ANALYSIS: Raddatz channels Stephanopoulos in lopsided VP debate moderating performance

Matthew Boyle Investigative Reporter
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ABC News’ Martha Raddatz delivered just what Team Obama needed in Thursday’s vice presidential debate, a mere week after the president bumbled his way to a failure in his first one-on-one tussle with Republican Mitt Romney.

Raddatz channeled her ABC News colleague, former Bill Clinton operative George Stephanopoulos, while moderating Thursday evening’s showdown between Vice President Joe Biden and GOP vice presidential candidate Rep. Paul Ryan, conducting the event with questions and timing that benefited Biden.

Stephanopoulos infamously bombed a GOP primary debate in January, inserting his own politics and probing candidates about marginal issues. Raddatz fell prey to some of his problems Thursday night, adding a seeming unwillingness to control the flow of the debate personified in Biden’s many interruptions of his opponent. (RELATED: Stephanopoulos struggles with fairness during NH debate)

Raddatz also wrapped up the evening with a decidedly softball question that had no impact on domestic or international policy, or on presidential politics. “If you are elected,” she asked, “what could you both give to this country as a man, as a human being, that no one else could?”

Her performance came shortly after The Daily Caller reported that President Barack Obama attended her second wedding, to Obama’s current Federal Communications Commission chairman Julius Genachowski. The two have since divorced and are remarried to separate spouses. (RELATED: ABC News scrambles to downplay Obama’s attendance at VP debate moderator’s wedding)

Unlike PBS’s Jim Lehrer, who allowed Gov. Mitt Romney and Obama to debate openly without interruption, Raddatz inserted herself into the discussion and created openings for Biden to attack Ryan.

She often stopped Ryan when he picked up momentum. (RELATED: Ryan spokesman: “I’m not sure I would say” Raddatz was fair)

Raddatz’s first question concerned the terrorist attack in Libya that killed America’s ambassador to the North African country. She allowed Biden to speak uninterrupted for several minutes.

When she turned to Ryan, Raddatz let the Wisconsin Republican give half an answer before interrupting with a challenge to Romney’s reaction on the day following the attack.

“I just want to ask you about — right in the middle of the crisis. Governor Romney, and you’re talking about this again tonight, talked about the weakness, talked about apologies from the Obama administration,” Raddatz interrupted. “Was that really appropriate right in the middle of the crisis?”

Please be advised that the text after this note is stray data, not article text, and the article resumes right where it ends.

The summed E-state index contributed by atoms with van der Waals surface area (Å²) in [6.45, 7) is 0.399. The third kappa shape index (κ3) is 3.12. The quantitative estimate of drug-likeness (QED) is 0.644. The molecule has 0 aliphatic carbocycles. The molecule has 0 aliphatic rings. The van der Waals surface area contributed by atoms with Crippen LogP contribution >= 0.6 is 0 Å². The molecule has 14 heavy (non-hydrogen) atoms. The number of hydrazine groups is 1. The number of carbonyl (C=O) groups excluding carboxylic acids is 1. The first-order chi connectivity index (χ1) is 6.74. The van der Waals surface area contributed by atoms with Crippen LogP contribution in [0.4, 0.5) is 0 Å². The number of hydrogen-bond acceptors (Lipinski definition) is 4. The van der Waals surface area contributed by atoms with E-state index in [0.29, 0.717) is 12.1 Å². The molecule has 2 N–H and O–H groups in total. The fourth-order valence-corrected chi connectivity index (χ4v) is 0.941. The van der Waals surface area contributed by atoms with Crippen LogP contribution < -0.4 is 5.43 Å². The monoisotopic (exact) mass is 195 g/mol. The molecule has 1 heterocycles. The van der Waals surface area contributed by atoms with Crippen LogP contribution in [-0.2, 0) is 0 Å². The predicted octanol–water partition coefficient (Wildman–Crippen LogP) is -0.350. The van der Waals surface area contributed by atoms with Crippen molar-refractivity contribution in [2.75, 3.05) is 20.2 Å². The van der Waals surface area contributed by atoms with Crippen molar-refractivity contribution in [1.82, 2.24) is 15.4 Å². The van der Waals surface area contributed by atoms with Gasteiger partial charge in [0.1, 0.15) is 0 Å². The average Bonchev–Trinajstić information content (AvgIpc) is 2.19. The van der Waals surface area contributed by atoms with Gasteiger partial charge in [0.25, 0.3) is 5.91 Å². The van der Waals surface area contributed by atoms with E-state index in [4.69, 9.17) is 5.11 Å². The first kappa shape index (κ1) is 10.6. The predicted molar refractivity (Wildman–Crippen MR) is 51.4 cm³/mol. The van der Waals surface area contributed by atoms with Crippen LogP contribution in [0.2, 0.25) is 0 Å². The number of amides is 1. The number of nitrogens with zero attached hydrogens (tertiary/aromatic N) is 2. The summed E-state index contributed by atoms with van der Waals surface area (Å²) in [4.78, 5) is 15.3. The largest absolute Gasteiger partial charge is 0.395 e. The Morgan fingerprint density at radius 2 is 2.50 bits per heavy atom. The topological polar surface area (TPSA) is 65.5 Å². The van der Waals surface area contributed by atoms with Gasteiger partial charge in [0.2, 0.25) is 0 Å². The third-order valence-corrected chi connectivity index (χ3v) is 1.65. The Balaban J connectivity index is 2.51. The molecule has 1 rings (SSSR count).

Biden interrupted Ryan on the first of many ocasions, shortly after he began his response, accused Ryan of making up “malarkey” in his answer. Raddatz failed to gain control of the situation, playing along with the vice president instead of returning to Ryan’s answer. “Why is that so?” she asked Biden of his accusation, opening the door for a lengthy answer.

Raddatz soon would tee up additional unchallenged soundbites for Biden, and he responded with quick, catchy answers.

And instead of allowing Ryan to respond to Biden’s claim that U.S. intelligence sources told the administration a YouTube video was responsible for a spontaneous attack on the U.S. Consulate in Benghazi — a different story from what Congress heard this week from the State Department  — Raddatz questioned Ryan on his contention that the current occupant of the White House makes frequent apologies for U.S. actions overseas.

“Mr. Ryan, I want to ask you about — the Romney campaign talks a lot about no apologies. He has a book called called ‘No Apologies.’ Should the U.S. have apologized for Americans burning Korans in Afghanistan? Should the U.S. apologize for U.S. Marines urinating on Taliban corpses?” Raddatz asked.

“Oh, gosh, yes. Urinating on Taliban corpses? What we should not apologize for…” Ryan started to answer, before Raddatz interrupted him again.

“Burning Korans? Immediately [apologize]?” the ABC reporter jumped in.

When Biden claimed that Barack Obama has “spoken to Bibi Netanyahu as much as he’s spoken to anybody,” Raddatz failed to challenge him. Obama declined to speak with Netanyahu during the recent United Nations General Assambly in favor of making a television appearance on a comedy show.